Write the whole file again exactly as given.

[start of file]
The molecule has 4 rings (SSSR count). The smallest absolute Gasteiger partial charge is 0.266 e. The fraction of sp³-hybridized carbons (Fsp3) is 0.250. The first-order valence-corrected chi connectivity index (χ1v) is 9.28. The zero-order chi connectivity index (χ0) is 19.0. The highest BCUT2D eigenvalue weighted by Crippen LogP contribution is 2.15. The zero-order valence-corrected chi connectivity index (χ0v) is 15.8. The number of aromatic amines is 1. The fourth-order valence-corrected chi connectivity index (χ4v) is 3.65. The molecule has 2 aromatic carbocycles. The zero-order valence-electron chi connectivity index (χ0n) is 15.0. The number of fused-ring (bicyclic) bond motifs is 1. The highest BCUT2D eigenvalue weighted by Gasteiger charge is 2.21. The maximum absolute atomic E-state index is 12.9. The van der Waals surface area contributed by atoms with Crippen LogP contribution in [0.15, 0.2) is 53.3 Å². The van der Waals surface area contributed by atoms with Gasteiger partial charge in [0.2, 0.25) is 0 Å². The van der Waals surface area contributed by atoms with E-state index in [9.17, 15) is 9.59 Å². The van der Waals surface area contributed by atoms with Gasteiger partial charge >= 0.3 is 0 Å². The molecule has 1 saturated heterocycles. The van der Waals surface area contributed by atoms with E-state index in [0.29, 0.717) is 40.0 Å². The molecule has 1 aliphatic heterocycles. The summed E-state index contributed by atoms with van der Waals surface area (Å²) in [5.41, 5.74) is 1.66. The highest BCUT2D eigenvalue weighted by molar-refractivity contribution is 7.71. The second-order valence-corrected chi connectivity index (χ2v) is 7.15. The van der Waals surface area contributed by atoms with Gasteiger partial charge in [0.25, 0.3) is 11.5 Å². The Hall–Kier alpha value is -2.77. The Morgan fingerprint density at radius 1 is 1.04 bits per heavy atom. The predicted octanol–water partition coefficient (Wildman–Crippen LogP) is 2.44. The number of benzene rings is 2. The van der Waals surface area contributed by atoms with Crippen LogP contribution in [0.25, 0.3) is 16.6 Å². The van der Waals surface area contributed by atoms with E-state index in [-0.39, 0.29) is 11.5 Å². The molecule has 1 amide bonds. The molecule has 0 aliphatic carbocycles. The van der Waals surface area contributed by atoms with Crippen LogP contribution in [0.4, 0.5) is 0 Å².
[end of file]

The molecule has 4 rings (SSSR count). The smallest absolute Gasteiger partial charge is 0.266 e. The fraction of sp³-hybridized carbons (Fsp3) is 0.250. The first-order valence-corrected chi connectivity index (χ1v) is 9.28. The zero-order chi connectivity index (χ0) is 19.0. The highest BCUT2D eigenvalue weighted by Crippen LogP contribution is 2.15. The zero-order valence-corrected chi connectivity index (χ0v) is 15.8. The number of aromatic amines is 1. The fourth-order valence-corrected chi connectivity index (χ4v) is 3.65. The molecule has 2 aromatic carbocycles. The zero-order valence-electron chi connectivity index (χ0n) is 15.0. The number of fused-ring (bicyclic) bond motifs is 1. The highest BCUT2D eigenvalue weighted by Gasteiger charge is 2.21. The maximum absolute atomic E-state index is 12.9. The van der Waals surface area contributed by atoms with Crippen LogP contribution in [0.15, 0.2) is 53.3 Å². The van der Waals surface area contributed by atoms with Gasteiger partial charge in [0.2, 0.25) is 0 Å². The van der Waals surface area contributed by atoms with E-state index in [9.17, 15) is 9.59 Å². The van der Waals surface area contributed by atoms with Gasteiger partial charge >= 0.3 is 0 Å². The molecule has 1 saturated heterocycles. The van der Waals surface area contributed by atoms with E-state index in [0.29, 0.717) is 40.0 Å². The molecule has 1 aliphatic heterocycles. The summed E-state index contributed by atoms with van der Waals surface area (Å²) in [5.41, 5.74) is 1.66. The highest BCUT2D eigenvalue weighted by molar-refractivity contribution is 7.71. The second-order valence-corrected chi connectivity index (χ2v) is 7.15. The van der Waals surface area contributed by atoms with Gasteiger partial charge in [0.25, 0.3) is 11.5 Å². The Hall–Kier alpha value is -2.77. The Morgan fingerprint density at radius 1 is 1.04 bits per heavy atom. The predicted octanol–water partition coefficient (Wildman–Crippen LogP) is 2.44. The number of benzene rings is 2. The van der Waals surface area contributed by atoms with Crippen LogP contribution in [0.25, 0.3) is 16.6 Å². The van der Waals surface area contributed by atoms with E-state index in [-0.39, 0.29) is 11.5 Å². The molecule has 1 amide bonds. The molecule has 0 aliphatic carbocycles. The van der Waals surface area contributed by atoms with Crippen LogP contribution in [0.4, 0.5) is 0 Å².